by Johnny Web (Uncle Scoopy; Greg Wroblewski)

On an alternate Earth, the Watchmen used to be a band of superheroes until their activities were outlawed and they were forced into retirement. As the story begins in 1985, one of the old team has been killed, and another suspects that the murder is the beginning of a plan to kill all of them, so he begins his own investigation into the slaying and, in the process, comes into contact with all of his former colleagues.

In the greater sweep of civilization, Nixon is in his 5th term because the superheroes helped him win the war in Vietnam, and made him popular enough that the term limits had to be eliminated. Unfortunately, The Soviet Union is not quite falling into line so easily. International tensions are strained tighter than during the Cuban Missile Crisis, and the world is on the very brink of nuclear annihilation. It seems that the only thing preventing the world from beginning the atomic shoot-out is the presence of a God-like superhero named Dr. Manhattan, who is so powerful that he exists outside of time and space, but is gradually becoming more detached from earthly life, and therefore less involved with the fate of the race he once belonged to.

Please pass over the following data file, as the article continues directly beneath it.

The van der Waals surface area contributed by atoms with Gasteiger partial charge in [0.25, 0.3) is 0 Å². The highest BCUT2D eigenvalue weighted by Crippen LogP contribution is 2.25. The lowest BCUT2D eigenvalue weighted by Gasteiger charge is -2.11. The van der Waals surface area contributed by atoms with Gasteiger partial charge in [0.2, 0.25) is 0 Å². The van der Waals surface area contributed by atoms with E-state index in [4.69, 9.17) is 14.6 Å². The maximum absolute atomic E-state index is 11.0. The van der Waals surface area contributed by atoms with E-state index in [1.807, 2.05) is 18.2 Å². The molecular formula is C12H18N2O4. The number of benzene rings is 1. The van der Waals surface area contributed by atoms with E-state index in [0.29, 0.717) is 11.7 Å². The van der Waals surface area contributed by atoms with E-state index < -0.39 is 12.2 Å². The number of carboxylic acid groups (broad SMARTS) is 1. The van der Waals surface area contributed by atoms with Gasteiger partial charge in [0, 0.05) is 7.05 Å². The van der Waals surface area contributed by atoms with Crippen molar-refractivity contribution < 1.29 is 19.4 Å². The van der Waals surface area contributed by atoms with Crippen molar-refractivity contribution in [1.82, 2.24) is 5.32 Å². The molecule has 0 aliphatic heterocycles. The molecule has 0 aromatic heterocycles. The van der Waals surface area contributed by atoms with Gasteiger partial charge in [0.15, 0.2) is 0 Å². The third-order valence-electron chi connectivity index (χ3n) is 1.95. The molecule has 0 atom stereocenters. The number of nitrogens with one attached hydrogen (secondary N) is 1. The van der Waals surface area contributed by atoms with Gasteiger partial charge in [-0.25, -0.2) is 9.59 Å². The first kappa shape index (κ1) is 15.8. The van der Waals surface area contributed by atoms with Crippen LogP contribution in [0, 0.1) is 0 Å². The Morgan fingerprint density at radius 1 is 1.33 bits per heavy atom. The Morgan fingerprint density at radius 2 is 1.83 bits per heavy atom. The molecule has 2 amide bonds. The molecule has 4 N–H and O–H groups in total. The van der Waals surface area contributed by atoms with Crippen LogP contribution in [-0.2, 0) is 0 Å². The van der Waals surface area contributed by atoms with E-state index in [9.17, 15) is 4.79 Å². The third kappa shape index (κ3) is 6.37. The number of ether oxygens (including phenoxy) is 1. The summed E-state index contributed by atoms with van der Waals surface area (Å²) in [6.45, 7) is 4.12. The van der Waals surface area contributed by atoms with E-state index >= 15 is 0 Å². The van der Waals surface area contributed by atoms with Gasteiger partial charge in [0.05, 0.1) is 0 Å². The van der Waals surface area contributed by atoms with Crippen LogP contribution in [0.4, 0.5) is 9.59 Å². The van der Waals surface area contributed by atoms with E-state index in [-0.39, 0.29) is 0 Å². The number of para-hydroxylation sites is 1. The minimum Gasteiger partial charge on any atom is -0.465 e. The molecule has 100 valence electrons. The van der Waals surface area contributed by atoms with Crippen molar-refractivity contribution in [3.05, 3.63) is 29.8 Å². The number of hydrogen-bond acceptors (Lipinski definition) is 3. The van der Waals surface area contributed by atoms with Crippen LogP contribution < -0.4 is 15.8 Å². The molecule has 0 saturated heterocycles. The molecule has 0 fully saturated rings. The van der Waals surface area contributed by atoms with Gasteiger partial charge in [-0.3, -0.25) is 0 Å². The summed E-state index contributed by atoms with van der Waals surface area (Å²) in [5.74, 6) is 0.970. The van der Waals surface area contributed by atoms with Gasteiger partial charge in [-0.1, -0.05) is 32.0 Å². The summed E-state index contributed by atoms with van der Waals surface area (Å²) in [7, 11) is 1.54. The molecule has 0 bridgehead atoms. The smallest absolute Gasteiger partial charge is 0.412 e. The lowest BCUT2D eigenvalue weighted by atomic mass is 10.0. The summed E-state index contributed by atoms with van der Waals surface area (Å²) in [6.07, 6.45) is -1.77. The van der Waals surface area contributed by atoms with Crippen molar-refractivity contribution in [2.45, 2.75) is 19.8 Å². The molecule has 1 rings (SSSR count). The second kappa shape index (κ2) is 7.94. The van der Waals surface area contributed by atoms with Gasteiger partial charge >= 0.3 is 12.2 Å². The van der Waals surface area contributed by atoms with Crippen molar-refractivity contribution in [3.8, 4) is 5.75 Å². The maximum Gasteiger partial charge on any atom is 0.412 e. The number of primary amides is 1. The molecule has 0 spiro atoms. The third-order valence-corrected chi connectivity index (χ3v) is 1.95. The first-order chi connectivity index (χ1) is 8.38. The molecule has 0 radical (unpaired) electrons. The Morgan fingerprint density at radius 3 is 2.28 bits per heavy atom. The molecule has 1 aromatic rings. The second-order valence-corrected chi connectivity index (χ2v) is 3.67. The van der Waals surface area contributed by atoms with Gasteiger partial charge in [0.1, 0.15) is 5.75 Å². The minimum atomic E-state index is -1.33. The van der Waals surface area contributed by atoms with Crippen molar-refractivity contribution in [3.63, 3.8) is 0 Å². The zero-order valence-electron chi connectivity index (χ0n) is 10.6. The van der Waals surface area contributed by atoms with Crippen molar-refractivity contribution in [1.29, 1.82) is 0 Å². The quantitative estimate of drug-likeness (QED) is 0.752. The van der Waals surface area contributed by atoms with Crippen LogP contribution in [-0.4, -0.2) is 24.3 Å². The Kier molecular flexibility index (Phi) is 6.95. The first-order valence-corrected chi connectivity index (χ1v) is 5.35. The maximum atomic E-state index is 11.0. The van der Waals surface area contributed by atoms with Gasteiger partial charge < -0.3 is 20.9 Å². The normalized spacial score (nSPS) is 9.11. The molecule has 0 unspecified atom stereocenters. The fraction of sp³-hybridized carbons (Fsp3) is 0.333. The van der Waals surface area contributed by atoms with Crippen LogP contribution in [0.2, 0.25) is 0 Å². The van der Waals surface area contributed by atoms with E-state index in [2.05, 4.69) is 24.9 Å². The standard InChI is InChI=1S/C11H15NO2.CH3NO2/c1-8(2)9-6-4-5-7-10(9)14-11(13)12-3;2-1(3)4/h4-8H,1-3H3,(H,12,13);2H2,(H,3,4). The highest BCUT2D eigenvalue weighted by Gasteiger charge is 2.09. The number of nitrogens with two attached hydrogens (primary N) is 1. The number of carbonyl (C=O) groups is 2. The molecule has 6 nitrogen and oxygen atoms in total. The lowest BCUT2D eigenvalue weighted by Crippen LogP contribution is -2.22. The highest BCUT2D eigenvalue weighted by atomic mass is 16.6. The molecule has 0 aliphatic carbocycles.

What does the murder of a superhero have to do with international politics? That's a fair question, but rest assured that the two plots described in the paragraphs above do eventually merge into one, albeit uneasily.

Stop asking such questions. You should not try to apply any logic to the film. There is none. If logic prevailed, you might ask yourself these questions:

1. Granted that Dr. Manhattan could not stop every single missile launched in a nuclear war, why does he not take pre-emptive action by either removing all of the Russian nuclear capabilities or, for that matter, removing everyone's weapons before they have a chance to deploy them.

2. Why the hell did Dr. Manhattan belong to a superhero team? Given his nearly infinite powers, how exactly did the others, all basically human, further his efforts?

The presence of Dr. Manhattan in the Watchmen world is problematic in the same way that Superman's powers make it so hard to create any challenges or partnerships for him in the DC world. Sups and Doc are just so powerful that they make all plotting clumsy and unrealistic. The actual story line of Watchmen's "present" time does manage to get Dr. Manhattan out of the way quite deftly, at least temporarily, but there is simply no way to deal with the questions posed above as they apply to the past of their universe. You just have to accept everything posited about the history of this counter-Earth, even if it seems to make no sense. Live in the present with them.